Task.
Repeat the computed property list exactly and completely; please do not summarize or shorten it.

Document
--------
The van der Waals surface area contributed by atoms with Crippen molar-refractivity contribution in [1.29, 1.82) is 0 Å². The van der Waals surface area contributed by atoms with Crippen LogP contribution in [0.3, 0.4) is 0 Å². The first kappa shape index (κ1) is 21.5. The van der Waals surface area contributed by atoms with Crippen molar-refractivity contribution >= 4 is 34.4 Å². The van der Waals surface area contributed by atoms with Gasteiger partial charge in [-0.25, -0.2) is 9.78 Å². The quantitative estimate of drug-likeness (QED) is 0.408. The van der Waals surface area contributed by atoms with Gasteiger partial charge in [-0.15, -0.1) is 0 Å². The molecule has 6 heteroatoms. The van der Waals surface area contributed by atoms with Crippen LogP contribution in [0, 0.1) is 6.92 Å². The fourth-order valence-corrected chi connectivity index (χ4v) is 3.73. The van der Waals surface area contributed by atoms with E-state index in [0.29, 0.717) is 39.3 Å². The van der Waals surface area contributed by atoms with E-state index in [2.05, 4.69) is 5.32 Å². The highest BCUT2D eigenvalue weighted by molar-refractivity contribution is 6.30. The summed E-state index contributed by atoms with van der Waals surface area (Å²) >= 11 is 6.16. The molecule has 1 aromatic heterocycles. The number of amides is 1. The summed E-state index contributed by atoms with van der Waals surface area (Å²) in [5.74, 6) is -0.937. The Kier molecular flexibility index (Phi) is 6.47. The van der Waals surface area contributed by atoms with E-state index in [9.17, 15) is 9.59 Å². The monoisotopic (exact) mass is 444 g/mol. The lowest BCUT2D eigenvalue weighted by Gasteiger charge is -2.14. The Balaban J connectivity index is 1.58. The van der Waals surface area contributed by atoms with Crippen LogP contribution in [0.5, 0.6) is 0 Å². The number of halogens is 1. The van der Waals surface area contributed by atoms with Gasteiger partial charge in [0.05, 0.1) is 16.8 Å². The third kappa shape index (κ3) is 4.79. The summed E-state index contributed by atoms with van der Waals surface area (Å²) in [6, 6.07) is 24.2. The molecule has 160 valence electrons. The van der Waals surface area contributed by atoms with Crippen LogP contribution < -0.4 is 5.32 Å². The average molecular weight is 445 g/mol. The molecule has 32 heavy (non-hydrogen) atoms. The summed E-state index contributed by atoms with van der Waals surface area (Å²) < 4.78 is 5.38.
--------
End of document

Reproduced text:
The van der Waals surface area contributed by atoms with Crippen molar-refractivity contribution in [1.29, 1.82) is 0 Å². The van der Waals surface area contributed by atoms with Crippen LogP contribution in [0.3, 0.4) is 0 Å². The first kappa shape index (κ1) is 21.5. The van der Waals surface area contributed by atoms with Crippen molar-refractivity contribution >= 4 is 34.4 Å². The van der Waals surface area contributed by atoms with Gasteiger partial charge in [-0.25, -0.2) is 9.78 Å². The quantitative estimate of drug-likeness (QED) is 0.408. The van der Waals surface area contributed by atoms with Gasteiger partial charge in [-0.15, -0.1) is 0 Å². The molecule has 6 heteroatoms. The van der Waals surface area contributed by atoms with Crippen LogP contribution in [0, 0.1) is 6.92 Å². The fourth-order valence-corrected chi connectivity index (χ4v) is 3.73. The van der Waals surface area contributed by atoms with E-state index in [0.29, 0.717) is 39.3 Å². The van der Waals surface area contributed by atoms with E-state index in [2.05, 4.69) is 5.32 Å². The highest BCUT2D eigenvalue weighted by molar-refractivity contribution is 6.30. The summed E-state index contributed by atoms with van der Waals surface area (Å²) >= 11 is 6.16. The molecule has 1 aromatic heterocycles. The number of amides is 1. The summed E-state index contributed by atoms with van der Waals surface area (Å²) in [5.74, 6) is -0.937. The Kier molecular flexibility index (Phi) is 6.47. The van der Waals surface area contributed by atoms with E-state index in [9.17, 15) is 9.59 Å². The monoisotopic (exact) mass is 444 g/mol. The lowest BCUT2D eigenvalue weighted by Gasteiger charge is -2.14. The Balaban J connectivity index is 1.58. The van der Waals surface area contributed by atoms with Crippen LogP contribution in [0.5, 0.6) is 0 Å². The number of halogens is 1. The van der Waals surface area contributed by atoms with Gasteiger partial charge in [0.05, 0.1) is 16.8 Å². The third kappa shape index (κ3) is 4.79. The summed E-state index contributed by atoms with van der Waals surface area (Å²) in [6, 6.07) is 24.2. The molecule has 160 valence electrons. The van der Waals surface area contributed by atoms with Crippen LogP contribution < -0.4 is 5.32 Å². The average molecular weight is 445 g/mol. The molecule has 32 heavy (non-hydrogen) atoms. The summed E-state index contributed by atoms with van der Waals surface area (Å²) < 4.78 is 5.38.